These kinds of characters are evident in One Two Jaga too. Here, we see the dark side of Kuala Lumpur, dominated by men who seem, at first glance, strong and brave. But each are defeated by the challenges that confront them. The policemen in the film are absent or inadequate; leaning towards oppression, they fail to become true and honest policemen.
It’s like a trick maze – no way out, deadlocked. This depiction of a brutal, swelling venality, is one that Nam Ron tries to decipher. Each character is trapped and continues to fail to find a way out. It is interesting to watch the way Nam Ron presents and makes us comprehend that corruption is complex.
In addition to police corruption, One Two Jaga examines the fate and lives of immigrants in Malaysia, giving an insight into the turbulence faced by this sector of Malaysian society. It’s a subject that is rarely explored in local films.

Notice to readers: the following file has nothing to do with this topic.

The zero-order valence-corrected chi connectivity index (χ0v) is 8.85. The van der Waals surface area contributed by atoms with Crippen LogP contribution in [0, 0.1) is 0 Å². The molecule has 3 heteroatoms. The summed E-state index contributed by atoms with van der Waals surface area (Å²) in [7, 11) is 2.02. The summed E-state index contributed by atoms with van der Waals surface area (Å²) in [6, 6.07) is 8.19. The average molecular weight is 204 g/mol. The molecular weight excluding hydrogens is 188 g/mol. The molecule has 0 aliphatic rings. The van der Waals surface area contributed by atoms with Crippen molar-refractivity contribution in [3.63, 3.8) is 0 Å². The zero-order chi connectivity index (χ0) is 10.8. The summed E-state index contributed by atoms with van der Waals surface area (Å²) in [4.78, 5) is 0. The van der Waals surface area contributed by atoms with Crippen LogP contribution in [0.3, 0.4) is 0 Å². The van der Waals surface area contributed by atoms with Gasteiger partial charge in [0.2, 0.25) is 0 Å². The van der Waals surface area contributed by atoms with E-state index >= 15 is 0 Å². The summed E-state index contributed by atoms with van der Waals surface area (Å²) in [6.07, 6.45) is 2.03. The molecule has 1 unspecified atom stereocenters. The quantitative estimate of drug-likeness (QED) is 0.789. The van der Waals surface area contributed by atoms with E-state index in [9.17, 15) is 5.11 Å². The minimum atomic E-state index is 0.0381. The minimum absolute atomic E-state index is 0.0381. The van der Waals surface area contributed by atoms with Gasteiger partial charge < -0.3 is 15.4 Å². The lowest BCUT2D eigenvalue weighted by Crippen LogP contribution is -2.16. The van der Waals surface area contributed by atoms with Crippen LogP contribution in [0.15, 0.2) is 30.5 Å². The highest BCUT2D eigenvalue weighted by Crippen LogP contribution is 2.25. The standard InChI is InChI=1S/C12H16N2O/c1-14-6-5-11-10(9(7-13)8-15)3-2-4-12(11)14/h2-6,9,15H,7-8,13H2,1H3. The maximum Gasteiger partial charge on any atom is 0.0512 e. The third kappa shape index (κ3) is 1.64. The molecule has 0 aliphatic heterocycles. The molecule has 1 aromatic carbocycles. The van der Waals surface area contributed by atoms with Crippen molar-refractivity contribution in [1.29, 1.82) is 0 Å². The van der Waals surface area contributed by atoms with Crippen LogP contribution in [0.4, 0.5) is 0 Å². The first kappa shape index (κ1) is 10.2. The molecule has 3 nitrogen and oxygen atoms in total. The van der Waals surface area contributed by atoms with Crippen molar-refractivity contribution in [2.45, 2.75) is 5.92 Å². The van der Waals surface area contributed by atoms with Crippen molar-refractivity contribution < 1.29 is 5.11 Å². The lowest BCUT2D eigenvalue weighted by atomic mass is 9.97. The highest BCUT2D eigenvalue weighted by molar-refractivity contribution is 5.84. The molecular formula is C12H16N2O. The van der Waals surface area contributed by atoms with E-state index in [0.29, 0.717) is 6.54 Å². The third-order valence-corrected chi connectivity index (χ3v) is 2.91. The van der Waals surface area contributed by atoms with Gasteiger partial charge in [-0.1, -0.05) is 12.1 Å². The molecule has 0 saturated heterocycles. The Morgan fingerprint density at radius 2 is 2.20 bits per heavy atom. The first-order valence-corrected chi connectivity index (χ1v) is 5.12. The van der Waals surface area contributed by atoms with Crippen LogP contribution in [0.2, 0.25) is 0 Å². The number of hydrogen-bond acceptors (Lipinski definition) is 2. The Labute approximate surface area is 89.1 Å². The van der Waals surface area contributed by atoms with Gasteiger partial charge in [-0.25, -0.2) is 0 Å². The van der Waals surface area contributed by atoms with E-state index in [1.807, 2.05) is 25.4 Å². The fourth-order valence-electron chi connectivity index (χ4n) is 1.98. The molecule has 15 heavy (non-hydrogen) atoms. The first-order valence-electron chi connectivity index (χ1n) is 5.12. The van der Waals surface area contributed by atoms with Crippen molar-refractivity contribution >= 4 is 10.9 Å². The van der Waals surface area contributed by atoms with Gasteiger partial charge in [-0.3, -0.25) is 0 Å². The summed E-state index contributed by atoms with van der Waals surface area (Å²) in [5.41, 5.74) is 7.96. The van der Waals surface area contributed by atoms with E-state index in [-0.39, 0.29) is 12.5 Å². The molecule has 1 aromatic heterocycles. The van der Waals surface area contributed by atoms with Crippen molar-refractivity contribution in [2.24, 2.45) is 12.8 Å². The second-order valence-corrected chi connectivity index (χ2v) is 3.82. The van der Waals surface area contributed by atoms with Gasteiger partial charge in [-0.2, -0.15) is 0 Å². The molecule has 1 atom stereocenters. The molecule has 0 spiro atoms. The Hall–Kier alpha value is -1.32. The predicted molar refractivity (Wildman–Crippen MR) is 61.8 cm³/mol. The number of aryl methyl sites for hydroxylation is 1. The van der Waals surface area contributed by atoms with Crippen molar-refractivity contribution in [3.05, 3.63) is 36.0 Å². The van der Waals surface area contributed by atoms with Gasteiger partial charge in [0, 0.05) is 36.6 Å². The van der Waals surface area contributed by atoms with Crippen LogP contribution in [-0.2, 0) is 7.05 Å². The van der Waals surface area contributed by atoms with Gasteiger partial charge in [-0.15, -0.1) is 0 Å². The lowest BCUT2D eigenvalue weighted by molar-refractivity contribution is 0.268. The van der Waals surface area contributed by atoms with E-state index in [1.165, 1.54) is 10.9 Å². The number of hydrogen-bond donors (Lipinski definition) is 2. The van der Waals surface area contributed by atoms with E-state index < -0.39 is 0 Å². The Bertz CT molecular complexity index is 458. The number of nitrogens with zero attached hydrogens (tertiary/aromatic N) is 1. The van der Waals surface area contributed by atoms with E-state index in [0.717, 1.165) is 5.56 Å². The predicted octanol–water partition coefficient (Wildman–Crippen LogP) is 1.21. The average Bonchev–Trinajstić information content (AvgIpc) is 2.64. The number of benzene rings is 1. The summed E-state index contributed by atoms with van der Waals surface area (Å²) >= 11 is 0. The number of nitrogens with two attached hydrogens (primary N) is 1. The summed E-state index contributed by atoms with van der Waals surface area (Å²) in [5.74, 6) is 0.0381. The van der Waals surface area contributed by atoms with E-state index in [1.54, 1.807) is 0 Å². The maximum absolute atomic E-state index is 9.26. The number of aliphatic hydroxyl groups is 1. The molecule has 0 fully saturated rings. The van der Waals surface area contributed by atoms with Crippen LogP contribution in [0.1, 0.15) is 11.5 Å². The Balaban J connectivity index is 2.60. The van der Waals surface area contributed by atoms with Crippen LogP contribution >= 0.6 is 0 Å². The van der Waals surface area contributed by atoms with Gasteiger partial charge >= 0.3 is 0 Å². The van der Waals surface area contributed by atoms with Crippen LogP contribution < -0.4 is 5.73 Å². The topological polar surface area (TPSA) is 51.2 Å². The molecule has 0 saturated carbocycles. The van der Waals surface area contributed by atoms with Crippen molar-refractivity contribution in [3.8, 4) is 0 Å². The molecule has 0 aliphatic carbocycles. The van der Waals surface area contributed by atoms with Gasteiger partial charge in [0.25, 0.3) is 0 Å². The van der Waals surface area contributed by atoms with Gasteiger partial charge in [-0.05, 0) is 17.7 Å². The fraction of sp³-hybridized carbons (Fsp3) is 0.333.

The performance of each actor in the film is brilliant and persuasive, especially Zahiril Adzim as Hussein, Rosdeen Suboh as Hassan, Amerul Affendi as Adi, Azman Hassan as Sarip, Ario Bayu as Sugiman and Asmara Abigail as Sumiati. Each is an important feature of the film, and Nam Ron’s personal compatibility with these actors benefits the film well. Even supporting actors such as Chew Kin Wah, Along Eyzendy, Shahrolnizam Nor and Sabri Yunus’s cameo appearances are outstanding.
Nam Ron’s approach to playing with space and time in the movie is also very engaging. See how he reveals a day in the life of a policeman: with great economy, we get a sense of this policeman’s experiences within a day and how that one day can have many consequences. Playing skilfully with space in cars, hotel rooms, lanes, construction sites, workshops and so forth, the film communicates the dirty world occupied by the disenfranchised. Nam Ron’s compelling direction manages to create an everyday world in the film.
Meanwhile, Razaisyam Rashid’s editing keeps the tempo steady and believable, without unnecessary awkwardness. Helmi Yusof’s sensitive cinematography creates an image of a city full of dirt and darkness. Close-ups are used to bring the audience into the lives of the characters. The movement of the camera captures the restlessness accurately, and drives the mood of the film to its logical end.